Second, these prices paid for “Steaming Assets” are based on an implied continuous expansion of their subscriber base. While we all know infinite growth on a finite planet is impossible, thus if their subscriber base ever shrinks … Mark-to-Market dictates they’ll have to write-down these intangible assets, e.g., triggering their HY covenants.

      Third, while netflix does expense their “Steaming Assets”, it expenses them at their contract price, not the value of the asset if Mark-to-Market were to apply. Thus, they’re able to “inflate” earnings artificially by expenseing lower costs than current market value of the expense should be, given subscriber base.

      All this to say, apart from the problems mentioned above and by other comments below, Netflix is “having their cake and eating it too” raping mark-to-market on their single largest line-item based upon the assumption of limitless and exponential growth.

      When this all does come down, the creditors will get basically nothing as the content “assets” cannot be called and redeployed or re-utilized (Congrats, you have the rights to Seasons 1-3 of the OC for the next 18 months. How do you get this right to customers for the next 18 months to realize the value the bankruptcy administrator has assigned you). The lease everything and apart from the “Netflix” IP, logos and some tech IP (which can be acquired elsewhere) — its a shell.

      It doesn’t end well for anyone involved, but as long as this mania continues, seems like a completely sustainable business model.

      • RangerOne says:

        Top quality content is so expensive and their ability to charge is so limited with today’s models. Netflix will need to diversify it’s sources of income.

        Pure subscription services already died in the world of games which have a similar crazy high production cost to keep adding content. Howevery games have been able to add micro transactions to provide special content on top of the subscription.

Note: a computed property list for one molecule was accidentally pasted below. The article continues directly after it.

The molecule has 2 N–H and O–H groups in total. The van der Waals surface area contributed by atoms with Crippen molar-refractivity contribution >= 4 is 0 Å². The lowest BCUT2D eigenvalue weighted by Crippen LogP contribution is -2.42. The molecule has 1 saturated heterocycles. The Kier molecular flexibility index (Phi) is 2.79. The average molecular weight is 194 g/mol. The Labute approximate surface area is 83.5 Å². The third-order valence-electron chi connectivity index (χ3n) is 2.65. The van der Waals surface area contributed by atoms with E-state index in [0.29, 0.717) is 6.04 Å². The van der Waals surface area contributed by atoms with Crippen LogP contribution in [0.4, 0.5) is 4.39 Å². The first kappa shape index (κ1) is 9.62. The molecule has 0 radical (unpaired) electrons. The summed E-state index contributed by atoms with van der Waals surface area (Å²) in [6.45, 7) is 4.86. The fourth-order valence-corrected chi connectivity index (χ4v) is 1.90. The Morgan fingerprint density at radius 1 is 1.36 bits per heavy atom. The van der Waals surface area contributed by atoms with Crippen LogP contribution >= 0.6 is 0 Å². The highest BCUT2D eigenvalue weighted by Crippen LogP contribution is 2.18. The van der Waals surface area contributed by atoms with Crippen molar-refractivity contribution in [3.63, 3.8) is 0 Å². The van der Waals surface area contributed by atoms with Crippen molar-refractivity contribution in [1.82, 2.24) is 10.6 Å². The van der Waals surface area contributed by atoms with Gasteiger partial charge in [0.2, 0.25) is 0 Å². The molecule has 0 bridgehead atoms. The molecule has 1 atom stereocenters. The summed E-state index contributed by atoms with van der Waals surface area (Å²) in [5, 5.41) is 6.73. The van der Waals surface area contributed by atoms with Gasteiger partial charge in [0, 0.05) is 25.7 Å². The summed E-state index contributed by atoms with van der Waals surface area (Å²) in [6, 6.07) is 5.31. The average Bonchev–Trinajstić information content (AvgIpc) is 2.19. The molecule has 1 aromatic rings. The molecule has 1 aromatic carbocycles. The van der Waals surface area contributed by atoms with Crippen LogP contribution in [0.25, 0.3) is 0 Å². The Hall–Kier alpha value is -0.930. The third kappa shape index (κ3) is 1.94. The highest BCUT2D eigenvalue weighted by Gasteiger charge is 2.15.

I wonder if it’s possible for Netflix to figure out a new revenue stream based on special content. I think before long to survive they are simply going to have to diversify beyond just streaming movies and tv.

        • Erich says:

          >Pure subscription services already died in the world of games which have a similar crazy high production cost to keep adding content. However games have been able to add micro transactions to provide special content on top of the subscription.<

          There's a lot of pushback and controversy in gaming right now over the subject of "loot boxes" ie: extra paid content. Google or Youtube that term and you will see the controversy it's causing. It remains to be seen whether or not this will work out for the game developers.

      • Thrasymachus says:

        Interesting. Thanks for the post. No discussion within the context of *assets* about *pricing power*. Does Netflix have *pricing power*? So far, several of its attempts to raise or tier its pricing have failed. A major *cost input* – proprietary content production – is a huge capital outlay, but its retail prices remain the same?

      • raxadian says:

        They are having a party while the ship slowly sinks, there are no rescue boats and no help will come.

        “Kings today, paupers tomorrow, how Unicorns fake their way into success while scamming their investors.” Buy this book never on Wolf Street because no one has written it yet.